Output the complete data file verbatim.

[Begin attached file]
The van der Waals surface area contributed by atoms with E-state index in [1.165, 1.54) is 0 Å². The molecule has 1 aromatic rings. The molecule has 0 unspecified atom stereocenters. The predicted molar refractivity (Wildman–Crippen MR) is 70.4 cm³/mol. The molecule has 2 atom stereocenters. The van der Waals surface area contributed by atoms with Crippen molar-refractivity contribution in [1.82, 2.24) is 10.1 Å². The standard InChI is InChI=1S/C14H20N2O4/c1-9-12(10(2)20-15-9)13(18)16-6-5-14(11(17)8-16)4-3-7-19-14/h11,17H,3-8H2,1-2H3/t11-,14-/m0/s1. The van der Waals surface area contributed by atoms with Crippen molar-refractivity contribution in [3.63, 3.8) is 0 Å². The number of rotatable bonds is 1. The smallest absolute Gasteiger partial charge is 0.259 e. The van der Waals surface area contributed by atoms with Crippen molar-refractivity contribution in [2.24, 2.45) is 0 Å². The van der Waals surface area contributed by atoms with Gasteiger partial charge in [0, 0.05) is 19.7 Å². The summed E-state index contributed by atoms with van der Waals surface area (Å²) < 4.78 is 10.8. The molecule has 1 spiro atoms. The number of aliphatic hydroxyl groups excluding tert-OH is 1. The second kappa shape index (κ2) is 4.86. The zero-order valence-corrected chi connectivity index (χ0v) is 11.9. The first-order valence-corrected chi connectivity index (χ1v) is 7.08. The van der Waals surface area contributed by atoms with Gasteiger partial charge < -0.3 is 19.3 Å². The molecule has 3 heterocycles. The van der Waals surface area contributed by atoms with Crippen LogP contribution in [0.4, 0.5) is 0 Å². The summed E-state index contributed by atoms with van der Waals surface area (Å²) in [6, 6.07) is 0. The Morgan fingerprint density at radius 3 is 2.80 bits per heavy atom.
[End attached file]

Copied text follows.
The van der Waals surface area contributed by atoms with E-state index in [1.165, 1.54) is 0 Å². The molecule has 1 aromatic rings. The molecule has 0 unspecified atom stereocenters. The predicted molar refractivity (Wildman–Crippen MR) is 70.4 cm³/mol. The molecule has 2 atom stereocenters. The van der Waals surface area contributed by atoms with Crippen molar-refractivity contribution in [1.82, 2.24) is 10.1 Å². The standard InChI is InChI=1S/C14H20N2O4/c1-9-12(10(2)20-15-9)13(18)16-6-5-14(11(17)8-16)4-3-7-19-14/h11,17H,3-8H2,1-2H3/t11-,14-/m0/s1. The van der Waals surface area contributed by atoms with Crippen molar-refractivity contribution in [3.63, 3.8) is 0 Å². The number of rotatable bonds is 1. The smallest absolute Gasteiger partial charge is 0.259 e. The van der Waals surface area contributed by atoms with Crippen molar-refractivity contribution in [2.24, 2.45) is 0 Å². The van der Waals surface area contributed by atoms with Gasteiger partial charge in [0, 0.05) is 19.7 Å². The summed E-state index contributed by atoms with van der Waals surface area (Å²) < 4.78 is 10.8. The molecule has 1 spiro atoms. The number of aliphatic hydroxyl groups excluding tert-OH is 1. The second kappa shape index (κ2) is 4.86. The zero-order valence-corrected chi connectivity index (χ0v) is 11.9. The first-order valence-corrected chi connectivity index (χ1v) is 7.08. The van der Waals surface area contributed by atoms with Gasteiger partial charge < -0.3 is 19.3 Å². The molecule has 3 heterocycles. The van der Waals surface area contributed by atoms with Crippen LogP contribution in [0.4, 0.5) is 0 Å². The summed E-state index contributed by atoms with van der Waals surface area (Å²) in [6, 6.07) is 0. The Morgan fingerprint density at radius 3 is 2.80 bits per heavy atom.